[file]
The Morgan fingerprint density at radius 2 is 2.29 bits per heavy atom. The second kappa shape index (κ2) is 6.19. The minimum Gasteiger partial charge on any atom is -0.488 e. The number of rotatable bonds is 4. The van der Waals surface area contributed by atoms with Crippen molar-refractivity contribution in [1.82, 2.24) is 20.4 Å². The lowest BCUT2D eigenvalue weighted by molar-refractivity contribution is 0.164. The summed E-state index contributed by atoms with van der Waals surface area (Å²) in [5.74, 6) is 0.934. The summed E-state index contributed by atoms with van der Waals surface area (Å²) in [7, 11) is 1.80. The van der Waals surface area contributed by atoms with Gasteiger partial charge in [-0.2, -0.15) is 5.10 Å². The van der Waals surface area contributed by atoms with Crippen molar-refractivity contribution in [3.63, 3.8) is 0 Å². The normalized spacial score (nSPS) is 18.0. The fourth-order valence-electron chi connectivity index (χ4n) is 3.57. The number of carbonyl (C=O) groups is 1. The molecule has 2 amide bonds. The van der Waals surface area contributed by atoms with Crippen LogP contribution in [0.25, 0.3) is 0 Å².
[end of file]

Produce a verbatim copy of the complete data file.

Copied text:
The Morgan fingerprint density at radius 2 is 2.29 bits per heavy atom. The second kappa shape index (κ2) is 6.19. The minimum Gasteiger partial charge on any atom is -0.488 e. The number of rotatable bonds is 4. The van der Waals surface area contributed by atoms with Crippen molar-refractivity contribution in [1.82, 2.24) is 20.4 Å². The lowest BCUT2D eigenvalue weighted by molar-refractivity contribution is 0.164. The summed E-state index contributed by atoms with van der Waals surface area (Å²) in [5.74, 6) is 0.934. The summed E-state index contributed by atoms with van der Waals surface area (Å²) in [7, 11) is 1.80. The van der Waals surface area contributed by atoms with Gasteiger partial charge in [-0.2, -0.15) is 5.10 Å². The van der Waals surface area contributed by atoms with Crippen molar-refractivity contribution in [3.63, 3.8) is 0 Å². The normalized spacial score (nSPS) is 18.0. The fourth-order valence-electron chi connectivity index (χ4n) is 3.57. The number of carbonyl (C=O) groups is 1. The molecule has 2 amide bonds. The van der Waals surface area contributed by atoms with Crippen LogP contribution in [0.25, 0.3) is 0 Å².